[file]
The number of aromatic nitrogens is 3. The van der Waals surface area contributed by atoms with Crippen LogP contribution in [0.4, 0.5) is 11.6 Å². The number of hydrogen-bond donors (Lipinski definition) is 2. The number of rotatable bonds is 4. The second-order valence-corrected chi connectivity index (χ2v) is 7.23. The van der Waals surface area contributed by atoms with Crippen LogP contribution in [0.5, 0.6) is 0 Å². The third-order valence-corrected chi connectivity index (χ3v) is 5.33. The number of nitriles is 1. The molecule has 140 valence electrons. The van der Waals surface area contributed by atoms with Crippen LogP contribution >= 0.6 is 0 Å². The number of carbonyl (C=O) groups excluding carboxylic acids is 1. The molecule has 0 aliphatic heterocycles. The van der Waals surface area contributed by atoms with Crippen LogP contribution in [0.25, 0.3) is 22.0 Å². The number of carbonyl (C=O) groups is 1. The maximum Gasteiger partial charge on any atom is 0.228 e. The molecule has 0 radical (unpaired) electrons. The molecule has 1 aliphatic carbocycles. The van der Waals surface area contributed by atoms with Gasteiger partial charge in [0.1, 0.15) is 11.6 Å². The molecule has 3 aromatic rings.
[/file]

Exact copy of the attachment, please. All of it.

The number of aromatic nitrogens is 3. The van der Waals surface area contributed by atoms with Crippen LogP contribution in [0.4, 0.5) is 11.6 Å². The number of hydrogen-bond donors (Lipinski definition) is 2. The number of rotatable bonds is 4. The second-order valence-corrected chi connectivity index (χ2v) is 7.23. The van der Waals surface area contributed by atoms with Crippen LogP contribution in [0.5, 0.6) is 0 Å². The third-order valence-corrected chi connectivity index (χ3v) is 5.33. The number of nitriles is 1. The molecule has 140 valence electrons. The van der Waals surface area contributed by atoms with Crippen LogP contribution >= 0.6 is 0 Å². The number of carbonyl (C=O) groups excluding carboxylic acids is 1. The molecule has 0 aliphatic heterocycles. The van der Waals surface area contributed by atoms with Crippen LogP contribution in [0.25, 0.3) is 22.0 Å². The number of carbonyl (C=O) groups is 1. The maximum Gasteiger partial charge on any atom is 0.228 e. The molecule has 0 radical (unpaired) electrons. The molecule has 1 aliphatic carbocycles. The van der Waals surface area contributed by atoms with Gasteiger partial charge in [0.1, 0.15) is 11.6 Å². The molecule has 3 aromatic rings.